During the 1816-19 depression, Robert Owen, a successful industrialist in his own right, set out his vision of Villages of Co-operation and Mutual Unity. While not moving MPs to action, the Owen’s proposals for land, money and corporate reform inspired the development of the Co-operative movement in the UK and the USA. A key monetary reform element of this vision was the labour note, an alternative to debt based bank money with an hour as a new standard of value. Owen worked with Josiah Warren in the USA and Warren developed the first time based currency linked to the exchange of locally produced goods. The Cincinnati Time Store opened in 1827 and operated relatively successfully until 1830 as a retail store with a 4% to 7% mark up on goods priced in the labour involved in production.
Owen returned to England in the late 1820s and led the development of the National Equitable Labour Exchanges which were set up and operated from 1832-33 in London and Birmingham. Like with the Cincinnati Time Store, Labour money was denominated in hours of work and the labour exchanges operated as warehouses for goods sold in units of time. The difficulty with time as a unit of value is that it is not a standard measure as the skill level, effort and capacity of people varies with training, age, experience and effort. Additionally the warehouses had high development and transaction costs for storage, insurance, staffing etc and as co-operative businesses they did not prove to be viable. A decade later this early co-operative shop system was succeeded by the consumer co-op model developed by the Rochdale pioneers in 1844. The ingenious quarterly ‘divi’ system of this model drove the early development of the co-operative movement internationally.
The vision of a co-operative money system, not based on interest, continued for a time. There was reason to believe that this vision could be secured as there were indeed a growing number of interest-free lending organisations operating successfully during this period in Great Britain and Ireland – including the popular terminating building societies for buying land and building houses. By 1870 there were about a thousand terminating building societies and they had become the lead provider of mortgage finance for skilled working class people before being eclipsed by the modern building society that catered for the growing middle class.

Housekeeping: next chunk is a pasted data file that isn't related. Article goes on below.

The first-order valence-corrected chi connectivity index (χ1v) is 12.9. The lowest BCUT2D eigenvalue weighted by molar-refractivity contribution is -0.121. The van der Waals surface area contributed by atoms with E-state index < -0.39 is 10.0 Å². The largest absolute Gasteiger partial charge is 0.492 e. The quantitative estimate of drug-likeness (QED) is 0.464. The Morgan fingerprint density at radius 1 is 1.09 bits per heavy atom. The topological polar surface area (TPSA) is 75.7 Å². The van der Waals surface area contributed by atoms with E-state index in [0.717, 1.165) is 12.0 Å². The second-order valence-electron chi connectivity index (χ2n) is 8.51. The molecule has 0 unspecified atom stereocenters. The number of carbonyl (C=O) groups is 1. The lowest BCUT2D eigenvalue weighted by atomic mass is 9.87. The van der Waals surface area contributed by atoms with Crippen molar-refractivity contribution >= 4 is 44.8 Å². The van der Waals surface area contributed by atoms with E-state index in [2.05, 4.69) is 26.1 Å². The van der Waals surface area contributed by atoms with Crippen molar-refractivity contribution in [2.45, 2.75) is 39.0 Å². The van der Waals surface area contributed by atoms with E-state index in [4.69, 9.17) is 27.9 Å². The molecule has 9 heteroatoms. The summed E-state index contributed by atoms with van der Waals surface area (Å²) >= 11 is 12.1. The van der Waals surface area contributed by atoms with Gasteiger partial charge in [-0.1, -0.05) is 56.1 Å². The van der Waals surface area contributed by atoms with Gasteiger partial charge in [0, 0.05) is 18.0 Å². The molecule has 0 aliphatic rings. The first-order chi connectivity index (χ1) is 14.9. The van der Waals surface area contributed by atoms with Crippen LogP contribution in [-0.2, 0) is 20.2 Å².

Dating back to the first ones developed in Birmingham and the West Midlands from 1775, terminating building societies were mutually owned rotational savings clubs that ensured that all saver members who continued to save, eventually secured an interest free loan to buy a plot and build a house. For both housing and smaller loans, Starr-Bowkett societies were introduced in the depression of the 1840s by Dr. Thomas Bowkett in London, spread fast and operated on a co-operative basis, until they made illegal in England in the late 19th century because of the lottery prize aspect. Starr-Bowkett societies remained popular and developed in Australia until the mid-20th century.
In analysing the causes of depression in the 1830s and 1840s, John Stuart Mill was the first economist to explain the credit crunch. He showed that the solution to a business downturn required the freeing up of access to capital at an affordable price to small businesses. Mill became a strong advocate for the growing co-operative movement from 1844.
From 1845 there were a growing range of advocates for a mutual banking system that should be operated on a fee rather than an interest-charging basis. As Owen had called for, the early co-operative movement sought an interest-free banking system. As an alternative to the widespread fraud in the American free-banking system (not requiring a license to trade in some states), Josiah Warren, Edward Kellogg, Lysander Spooner and William Greene in the USA advocated and developed proposals for a mutual banking system. President Lincoln noted Kellogg’s ideas and used interest-free Greenback dollars to fund the civil war. To push for monetary reform, the US Greenback Labor Party was formed in the 1870s to seek to end the practice of debt based money creation by banks.
By the late nineteenth century a mutually owned and interest-free banking vision had not been realised and the terminating building societies either remained small or evolved into permanent building societies based on interest charging practices. The Starr-Bowkett societies and their equivalent were being eclipsed in many European countries by credit unions based on the two popular German models or Trustee savings banks as in the UK, or the growing number of municipal savings banks in other countries. Though either mutually or publically owned, all these systems had begun to conform to the traditional private banking model that paid interest on savings and charged interest on loans. However a few leaders in the co-operative movement held out hope for a robust mutual banking model not based on compound interest systems.